I also believe that it’s important and interesting to look at traditionally cis characters as on the trans spectrum: Elphaba feeling different and being bullied for not being deemed “female” when she was born on top of all the things that might set her apart, her ultra-feminine friend trying to help her to be more like a “normal, popular” girl, not believing a straight boy would look at her and think she was pretty;  Medda Larken being the most-desired, sexiest of women regardless of what might be between her legs and sympathizing with every underdog who walks in her theater; J. Pierpont Finch will rise in his company by entering the brotherhood and beating that patriarchal system and being a man’s man even though he’ll never mention his birth certificate says “Janet” under first name.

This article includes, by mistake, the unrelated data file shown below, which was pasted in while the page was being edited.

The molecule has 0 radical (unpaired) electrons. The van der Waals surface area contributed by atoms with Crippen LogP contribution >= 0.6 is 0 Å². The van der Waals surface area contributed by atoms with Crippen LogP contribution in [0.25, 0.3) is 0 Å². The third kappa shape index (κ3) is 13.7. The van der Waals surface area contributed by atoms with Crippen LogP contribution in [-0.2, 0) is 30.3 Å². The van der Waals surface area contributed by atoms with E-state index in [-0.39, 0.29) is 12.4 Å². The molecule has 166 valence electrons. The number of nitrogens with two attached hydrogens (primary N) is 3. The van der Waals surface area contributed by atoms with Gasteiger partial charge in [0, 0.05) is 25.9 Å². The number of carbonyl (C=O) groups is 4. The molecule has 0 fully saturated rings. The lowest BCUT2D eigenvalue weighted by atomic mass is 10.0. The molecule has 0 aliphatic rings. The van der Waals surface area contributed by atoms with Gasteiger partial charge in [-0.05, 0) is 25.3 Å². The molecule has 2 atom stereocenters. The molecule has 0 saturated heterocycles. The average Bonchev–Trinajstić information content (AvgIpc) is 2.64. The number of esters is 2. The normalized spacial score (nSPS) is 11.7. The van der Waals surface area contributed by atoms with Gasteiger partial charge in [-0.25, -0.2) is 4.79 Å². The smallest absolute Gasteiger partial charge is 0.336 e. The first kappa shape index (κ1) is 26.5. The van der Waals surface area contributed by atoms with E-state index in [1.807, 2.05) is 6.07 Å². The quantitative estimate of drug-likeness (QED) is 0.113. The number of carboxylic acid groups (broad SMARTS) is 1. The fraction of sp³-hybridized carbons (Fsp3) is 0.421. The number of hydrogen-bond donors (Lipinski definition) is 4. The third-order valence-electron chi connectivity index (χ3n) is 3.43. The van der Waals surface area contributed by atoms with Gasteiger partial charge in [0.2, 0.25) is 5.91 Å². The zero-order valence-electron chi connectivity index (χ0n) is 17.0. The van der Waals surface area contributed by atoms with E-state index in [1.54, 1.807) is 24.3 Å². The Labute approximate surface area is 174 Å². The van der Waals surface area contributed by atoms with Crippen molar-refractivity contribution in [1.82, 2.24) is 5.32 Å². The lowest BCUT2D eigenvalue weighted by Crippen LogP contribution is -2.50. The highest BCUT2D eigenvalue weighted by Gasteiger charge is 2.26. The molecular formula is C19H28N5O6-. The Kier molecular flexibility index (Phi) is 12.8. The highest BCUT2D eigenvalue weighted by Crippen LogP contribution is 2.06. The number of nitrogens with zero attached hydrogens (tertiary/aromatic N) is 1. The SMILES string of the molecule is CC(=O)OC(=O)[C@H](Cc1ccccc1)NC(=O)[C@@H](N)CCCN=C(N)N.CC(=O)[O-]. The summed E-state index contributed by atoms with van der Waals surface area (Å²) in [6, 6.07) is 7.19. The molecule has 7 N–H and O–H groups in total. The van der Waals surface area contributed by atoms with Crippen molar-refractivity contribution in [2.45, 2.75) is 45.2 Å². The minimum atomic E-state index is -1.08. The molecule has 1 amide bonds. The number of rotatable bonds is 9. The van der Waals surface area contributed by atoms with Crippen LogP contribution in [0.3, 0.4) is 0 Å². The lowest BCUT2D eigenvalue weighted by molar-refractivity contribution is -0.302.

Stories are universal, but they’re not. And Tracy Turnblad as a cis woman is not the same story as Tracy Turnblad as trans woman which is not the same story as Tracy Turnblad as a cis man. Anyone can experience a set of given circumstances and navigate the world in a certain way, but the changing of gender identity will almost always affect the story and how we look at it. And I’m very interested in how those kinds of changes will affect the stories I love. And I enjoy exploring them, which I hope is not an affront to anyone.

To my followers (and anyone else), if there is a better/more preferred term for this idea, or another way to express them which could be less insensitive, please please let me know. Again, I am so very sorry if I have hurt anyone. And thank you, Anon, for bringing this up.